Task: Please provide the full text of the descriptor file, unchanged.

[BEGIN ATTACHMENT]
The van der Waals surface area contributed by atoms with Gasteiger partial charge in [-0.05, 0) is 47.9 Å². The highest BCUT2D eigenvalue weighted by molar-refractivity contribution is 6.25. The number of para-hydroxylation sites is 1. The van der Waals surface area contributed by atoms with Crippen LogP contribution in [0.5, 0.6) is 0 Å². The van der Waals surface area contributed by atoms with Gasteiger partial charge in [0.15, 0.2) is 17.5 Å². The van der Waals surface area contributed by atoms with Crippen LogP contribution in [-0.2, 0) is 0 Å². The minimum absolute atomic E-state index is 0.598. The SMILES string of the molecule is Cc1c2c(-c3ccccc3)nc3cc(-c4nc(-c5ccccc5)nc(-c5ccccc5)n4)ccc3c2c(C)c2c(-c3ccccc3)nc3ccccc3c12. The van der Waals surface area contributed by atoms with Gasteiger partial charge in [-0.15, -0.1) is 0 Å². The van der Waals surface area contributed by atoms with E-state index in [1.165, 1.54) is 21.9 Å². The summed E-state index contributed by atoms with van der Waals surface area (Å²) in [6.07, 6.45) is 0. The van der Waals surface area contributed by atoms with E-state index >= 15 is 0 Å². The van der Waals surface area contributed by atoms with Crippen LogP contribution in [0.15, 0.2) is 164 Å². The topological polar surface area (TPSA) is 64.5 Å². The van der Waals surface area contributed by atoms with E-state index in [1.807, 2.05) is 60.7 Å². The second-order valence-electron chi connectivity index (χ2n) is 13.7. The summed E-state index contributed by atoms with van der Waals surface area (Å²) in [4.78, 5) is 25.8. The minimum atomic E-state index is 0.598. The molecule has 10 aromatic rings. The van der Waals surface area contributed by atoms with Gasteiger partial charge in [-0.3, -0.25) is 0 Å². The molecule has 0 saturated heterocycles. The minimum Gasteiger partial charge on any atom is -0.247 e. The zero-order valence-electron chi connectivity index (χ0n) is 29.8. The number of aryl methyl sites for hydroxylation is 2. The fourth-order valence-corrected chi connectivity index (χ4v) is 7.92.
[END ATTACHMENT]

The van der Waals surface area contributed by atoms with Gasteiger partial charge in [-0.05, 0) is 47.9 Å². The highest BCUT2D eigenvalue weighted by molar-refractivity contribution is 6.25. The number of para-hydroxylation sites is 1. The van der Waals surface area contributed by atoms with Crippen LogP contribution in [0.5, 0.6) is 0 Å². The van der Waals surface area contributed by atoms with Gasteiger partial charge in [0.15, 0.2) is 17.5 Å². The van der Waals surface area contributed by atoms with Crippen LogP contribution in [-0.2, 0) is 0 Å². The minimum absolute atomic E-state index is 0.598. The SMILES string of the molecule is Cc1c2c(-c3ccccc3)nc3cc(-c4nc(-c5ccccc5)nc(-c5ccccc5)n4)ccc3c2c(C)c2c(-c3ccccc3)nc3ccccc3c12. The van der Waals surface area contributed by atoms with Gasteiger partial charge in [-0.15, -0.1) is 0 Å². The van der Waals surface area contributed by atoms with E-state index in [1.165, 1.54) is 21.9 Å². The summed E-state index contributed by atoms with van der Waals surface area (Å²) in [6.07, 6.45) is 0. The van der Waals surface area contributed by atoms with E-state index >= 15 is 0 Å². The van der Waals surface area contributed by atoms with Crippen LogP contribution in [0.15, 0.2) is 164 Å². The topological polar surface area (TPSA) is 64.5 Å². The van der Waals surface area contributed by atoms with E-state index in [1.807, 2.05) is 60.7 Å². The second-order valence-electron chi connectivity index (χ2n) is 13.7. The summed E-state index contributed by atoms with van der Waals surface area (Å²) in [4.78, 5) is 25.8. The minimum atomic E-state index is 0.598. The molecule has 10 aromatic rings. The van der Waals surface area contributed by atoms with Gasteiger partial charge in [-0.3, -0.25) is 0 Å². The molecule has 0 saturated heterocycles. The minimum Gasteiger partial charge on any atom is -0.247 e. The zero-order valence-electron chi connectivity index (χ0n) is 29.8. The number of aryl methyl sites for hydroxylation is 2. The fourth-order valence-corrected chi connectivity index (χ4v) is 7.92.